Designing an Innovative Drone System for Disaster Recovery
Published September 20, 2023
It’s estimated that natural disasters cause an average of 45,000 deaths each year globally. High-impact events like earthquakes and tsunamis have the capacity to push that number even higher.
Some of these fatalities occur when people—either swept away by raging waters or trapped under collapsed structures—are not located in time by emergency workers able to administer critical, lifesaving treatment.
To improve current disaster recovery technologies that can ultimately save more lives, a team of University of Maryland researchers is developing an innovative drone system that can help first responders and others locate people in need of immediate medical care after a natural disaster.
The UMD team—Assistant Professor of Computer Science Nirupam Roy (above left) and senior computer science major Neil Sorkin (below right)—are focusing their work on the radiofrequency (RF) waves beamed out by mobile telecommunication devices like smartphones.
“Imagine that a building has collapsed, and people are trapped inside. There are piles of debris blocking their way out, but the debris is not blocking the radiofrequency waves emitting from their phones,” says Roy, who has a joint appointment in the University of Maryland Institute for Advanced Computer Studies and is a core faculty member in the Maryland Cybersecurity Center.
Potentially both low-cost and resource-efficient, the system developed by Roy and Sorkin can quickly detect RF waves from smartphones, relaying that information back to emergency responders.
“We can do this with any RF source, including wireless networks and walkie-talkies,” Sorkin explains. “It just takes at least two small drones placed in different locations and bearing lines, or the angles between the primary compass directions. Each drone will point in the direction of the RF source from its respective location. Using our system, we can calculate the intersection of these two directions and that’s where the RF-emitting device should be.”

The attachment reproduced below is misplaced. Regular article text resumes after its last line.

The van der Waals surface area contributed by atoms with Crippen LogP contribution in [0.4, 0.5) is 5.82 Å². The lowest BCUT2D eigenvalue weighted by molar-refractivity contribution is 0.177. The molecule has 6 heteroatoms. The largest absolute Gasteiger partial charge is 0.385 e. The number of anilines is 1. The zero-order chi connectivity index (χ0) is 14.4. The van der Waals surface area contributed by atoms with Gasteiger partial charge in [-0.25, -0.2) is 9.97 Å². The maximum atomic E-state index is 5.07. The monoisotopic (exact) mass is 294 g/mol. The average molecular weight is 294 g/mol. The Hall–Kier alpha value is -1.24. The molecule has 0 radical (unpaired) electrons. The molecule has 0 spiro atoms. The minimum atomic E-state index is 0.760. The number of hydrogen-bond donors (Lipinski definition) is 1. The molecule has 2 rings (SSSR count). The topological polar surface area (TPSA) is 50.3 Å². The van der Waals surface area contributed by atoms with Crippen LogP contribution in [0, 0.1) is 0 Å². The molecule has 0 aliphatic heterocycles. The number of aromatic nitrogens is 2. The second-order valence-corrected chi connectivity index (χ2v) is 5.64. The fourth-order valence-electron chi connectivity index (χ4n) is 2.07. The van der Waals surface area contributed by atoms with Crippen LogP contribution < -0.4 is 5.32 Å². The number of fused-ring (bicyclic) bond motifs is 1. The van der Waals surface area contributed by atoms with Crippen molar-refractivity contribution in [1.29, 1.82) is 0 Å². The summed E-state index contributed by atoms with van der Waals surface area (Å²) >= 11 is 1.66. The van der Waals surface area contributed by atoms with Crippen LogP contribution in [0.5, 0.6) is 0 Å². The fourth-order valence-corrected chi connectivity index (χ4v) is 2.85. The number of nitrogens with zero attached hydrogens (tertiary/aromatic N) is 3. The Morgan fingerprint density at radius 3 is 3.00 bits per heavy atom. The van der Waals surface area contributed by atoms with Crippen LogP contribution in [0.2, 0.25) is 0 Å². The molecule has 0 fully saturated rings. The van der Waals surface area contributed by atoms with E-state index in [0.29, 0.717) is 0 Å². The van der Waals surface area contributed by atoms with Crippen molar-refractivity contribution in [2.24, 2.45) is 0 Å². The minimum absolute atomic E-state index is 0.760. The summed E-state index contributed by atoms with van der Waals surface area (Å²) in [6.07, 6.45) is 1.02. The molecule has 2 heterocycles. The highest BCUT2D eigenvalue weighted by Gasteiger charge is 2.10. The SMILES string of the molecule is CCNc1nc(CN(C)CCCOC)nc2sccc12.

The idea for their project began in Summer 2022 when Sorkin was interning at AT&T, working on a cellular signal-finding robot that helps boost mobile hotspots in remote or rural areas where cell signals are often weaker than in urban hubs.
“The robot finds the best direction to point an antenna toward in order to maximize signal strength,” he says. “As I was working on it, I realized that there were many other problems that this type of technology could potentially solve.”
Sorkin brought his ideas to Roy, whose research in the iCoSMoS Lab at UMD aligned with Sorkin’s goals in terms of radio frequency research.
With Roy’s guidance and experience developing SIRIUS (a low-power sensor network capable of communicating directional codes to any received signal), the duo sketched out a drone system capable of quickly scanning potentially hazardous environments for cell phone signals.